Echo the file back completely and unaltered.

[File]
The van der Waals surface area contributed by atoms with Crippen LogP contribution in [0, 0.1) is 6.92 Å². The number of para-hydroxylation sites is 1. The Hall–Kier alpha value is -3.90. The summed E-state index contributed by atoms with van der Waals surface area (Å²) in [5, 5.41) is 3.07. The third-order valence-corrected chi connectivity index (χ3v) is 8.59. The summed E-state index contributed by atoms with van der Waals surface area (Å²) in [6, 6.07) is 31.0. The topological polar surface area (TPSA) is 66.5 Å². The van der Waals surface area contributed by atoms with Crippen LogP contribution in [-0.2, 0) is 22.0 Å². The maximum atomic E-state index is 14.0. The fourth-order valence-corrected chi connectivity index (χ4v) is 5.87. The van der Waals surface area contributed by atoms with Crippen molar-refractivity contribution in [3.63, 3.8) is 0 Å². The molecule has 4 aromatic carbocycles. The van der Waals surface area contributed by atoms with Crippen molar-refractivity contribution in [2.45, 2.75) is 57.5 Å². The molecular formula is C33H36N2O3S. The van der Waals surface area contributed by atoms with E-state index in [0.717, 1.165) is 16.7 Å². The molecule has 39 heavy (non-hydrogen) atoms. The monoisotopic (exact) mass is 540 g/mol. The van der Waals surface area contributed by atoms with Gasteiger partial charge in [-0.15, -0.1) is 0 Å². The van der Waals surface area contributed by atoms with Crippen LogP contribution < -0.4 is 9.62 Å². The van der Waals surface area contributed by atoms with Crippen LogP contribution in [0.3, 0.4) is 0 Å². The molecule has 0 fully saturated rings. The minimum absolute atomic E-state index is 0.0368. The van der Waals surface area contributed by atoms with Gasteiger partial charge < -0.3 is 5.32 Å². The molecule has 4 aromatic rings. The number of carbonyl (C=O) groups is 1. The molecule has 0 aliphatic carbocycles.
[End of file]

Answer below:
The van der Waals surface area contributed by atoms with Crippen LogP contribution in [0, 0.1) is 6.92 Å². The number of para-hydroxylation sites is 1. The Hall–Kier alpha value is -3.90. The summed E-state index contributed by atoms with van der Waals surface area (Å²) in [5, 5.41) is 3.07. The third-order valence-corrected chi connectivity index (χ3v) is 8.59. The summed E-state index contributed by atoms with van der Waals surface area (Å²) in [6, 6.07) is 31.0. The topological polar surface area (TPSA) is 66.5 Å². The van der Waals surface area contributed by atoms with Crippen LogP contribution in [-0.2, 0) is 22.0 Å². The maximum atomic E-state index is 14.0. The fourth-order valence-corrected chi connectivity index (χ4v) is 5.87. The van der Waals surface area contributed by atoms with Crippen molar-refractivity contribution in [3.63, 3.8) is 0 Å². The molecule has 4 aromatic carbocycles. The van der Waals surface area contributed by atoms with Crippen molar-refractivity contribution in [2.45, 2.75) is 57.5 Å². The molecular formula is C33H36N2O3S. The van der Waals surface area contributed by atoms with E-state index in [0.717, 1.165) is 16.7 Å². The molecule has 39 heavy (non-hydrogen) atoms. The monoisotopic (exact) mass is 540 g/mol. The van der Waals surface area contributed by atoms with Gasteiger partial charge in [-0.15, -0.1) is 0 Å². The van der Waals surface area contributed by atoms with Crippen LogP contribution < -0.4 is 9.62 Å². The van der Waals surface area contributed by atoms with Crippen LogP contribution in [0.3, 0.4) is 0 Å². The molecule has 0 fully saturated rings. The minimum absolute atomic E-state index is 0.0368. The van der Waals surface area contributed by atoms with Gasteiger partial charge < -0.3 is 5.32 Å². The molecule has 4 aromatic rings. The number of carbonyl (C=O) groups is 1. The molecule has 0 aliphatic carbocycles.